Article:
Israelis nab CEOs over computer espionage

ISRAELI authorities last week uncovered a vast industrial-espionage operation in which top executives and investigators allegedly used sophisticated software to infiltrate their competitors’ computers.

  • E-Mail
By  Rhys Jones Published  June 5, 2005

ISRAELI authorities last week uncovered a vast industrial-espionage operation in which top executives and investigators allegedly used sophisticated software to infiltrate their competitors’ computers. A large-scale enquiry implicated mobile-phone providers, car importers and the nation’s main satellite television company. Police said 18 people were in custody, including the software programmers, an Israeli couple living in London as well as many high-profile CEOs. “This is one of the gravest scandals in industrial and market espionage in Israel,” said police Superintendent Roni Hindi, head of the special fraud investigation team. “We are talking about a lot of money. There are also companies abroad that were damaged and this is still being investigated,” he added. According to police, a computer programmer developed special software, called a trojan, on behalf of Israel’s largest private investigation firms who then sneaked the program into the computers of their clients’ major competitors via seemingly benign email attachments. This gave the companies complete access — over the internet — to their victims’ computers. Two mobile phone companies, Cellcom and Pele-phone, have been accused of spying on a third company, Partner, the local branch of Orange, police said. Other victims included the main TV cable company, HOT and a leading bottled water company. Victims aparently lost competitive bids and thousands of customers because of the spying. Those arrested included a top executive from the YES satellite television company, security officials who worked for Pele-Phone and Cellcom, and several private investigators. “It is hard to believe that the CEOs did not know what their subordinates were doing,” said Aryeh Edelman, deputy commander of Tel Aviv police’s Fraud Squad. “We can assume these people worked according to instructions they received from above,” he stated. Many of the 18 people arrested have denied breaking the law, while one lawyer claims no illegal activities were undertaken. “The software is totally legal. The question is if the use that my client made of the software was illegal — and the answer is definitely not,” said Ofir Katz Neriah, a lawyer for one of the suspects.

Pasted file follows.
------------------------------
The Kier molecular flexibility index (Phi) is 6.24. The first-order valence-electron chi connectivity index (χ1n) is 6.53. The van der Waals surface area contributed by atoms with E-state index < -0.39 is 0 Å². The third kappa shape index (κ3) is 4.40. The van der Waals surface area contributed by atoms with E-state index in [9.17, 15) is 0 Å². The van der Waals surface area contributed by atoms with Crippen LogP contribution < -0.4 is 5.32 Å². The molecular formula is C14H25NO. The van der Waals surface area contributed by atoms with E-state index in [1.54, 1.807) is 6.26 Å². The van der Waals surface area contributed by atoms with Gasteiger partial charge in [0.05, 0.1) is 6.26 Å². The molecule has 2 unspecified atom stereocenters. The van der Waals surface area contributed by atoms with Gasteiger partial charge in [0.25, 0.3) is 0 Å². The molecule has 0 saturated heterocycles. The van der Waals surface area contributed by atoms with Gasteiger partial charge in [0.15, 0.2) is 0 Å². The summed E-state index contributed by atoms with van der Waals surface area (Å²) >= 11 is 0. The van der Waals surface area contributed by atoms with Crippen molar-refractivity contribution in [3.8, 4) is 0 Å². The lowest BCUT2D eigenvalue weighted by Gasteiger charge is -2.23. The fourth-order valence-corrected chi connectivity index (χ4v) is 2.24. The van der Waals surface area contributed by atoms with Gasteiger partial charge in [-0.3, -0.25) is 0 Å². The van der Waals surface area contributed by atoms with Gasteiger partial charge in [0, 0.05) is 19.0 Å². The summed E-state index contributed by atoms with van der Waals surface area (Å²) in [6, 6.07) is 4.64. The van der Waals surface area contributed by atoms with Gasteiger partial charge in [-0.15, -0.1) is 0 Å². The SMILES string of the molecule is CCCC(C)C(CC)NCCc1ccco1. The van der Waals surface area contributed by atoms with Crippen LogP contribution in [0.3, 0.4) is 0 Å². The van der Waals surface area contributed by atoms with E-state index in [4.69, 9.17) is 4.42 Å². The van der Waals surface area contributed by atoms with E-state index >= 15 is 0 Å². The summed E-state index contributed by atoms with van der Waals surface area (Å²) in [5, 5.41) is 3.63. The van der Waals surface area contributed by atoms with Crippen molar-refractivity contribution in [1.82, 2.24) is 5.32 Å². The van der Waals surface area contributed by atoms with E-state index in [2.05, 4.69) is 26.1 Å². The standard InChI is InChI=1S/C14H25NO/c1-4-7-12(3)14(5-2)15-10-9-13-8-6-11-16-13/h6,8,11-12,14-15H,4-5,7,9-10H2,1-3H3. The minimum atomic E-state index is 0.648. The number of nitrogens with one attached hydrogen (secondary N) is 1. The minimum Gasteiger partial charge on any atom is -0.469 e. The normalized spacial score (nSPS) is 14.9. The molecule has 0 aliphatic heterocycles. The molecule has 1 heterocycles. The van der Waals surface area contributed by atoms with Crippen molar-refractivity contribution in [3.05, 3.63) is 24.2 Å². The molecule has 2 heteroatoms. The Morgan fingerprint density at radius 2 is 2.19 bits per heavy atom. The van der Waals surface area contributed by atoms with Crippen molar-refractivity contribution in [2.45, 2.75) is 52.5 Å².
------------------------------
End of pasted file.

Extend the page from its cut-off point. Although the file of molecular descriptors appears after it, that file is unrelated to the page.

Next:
Add a Comment

Your display name This field is mandatory

Your e-mail address This field is mandatory (Your e-mail address won't be published)

Security code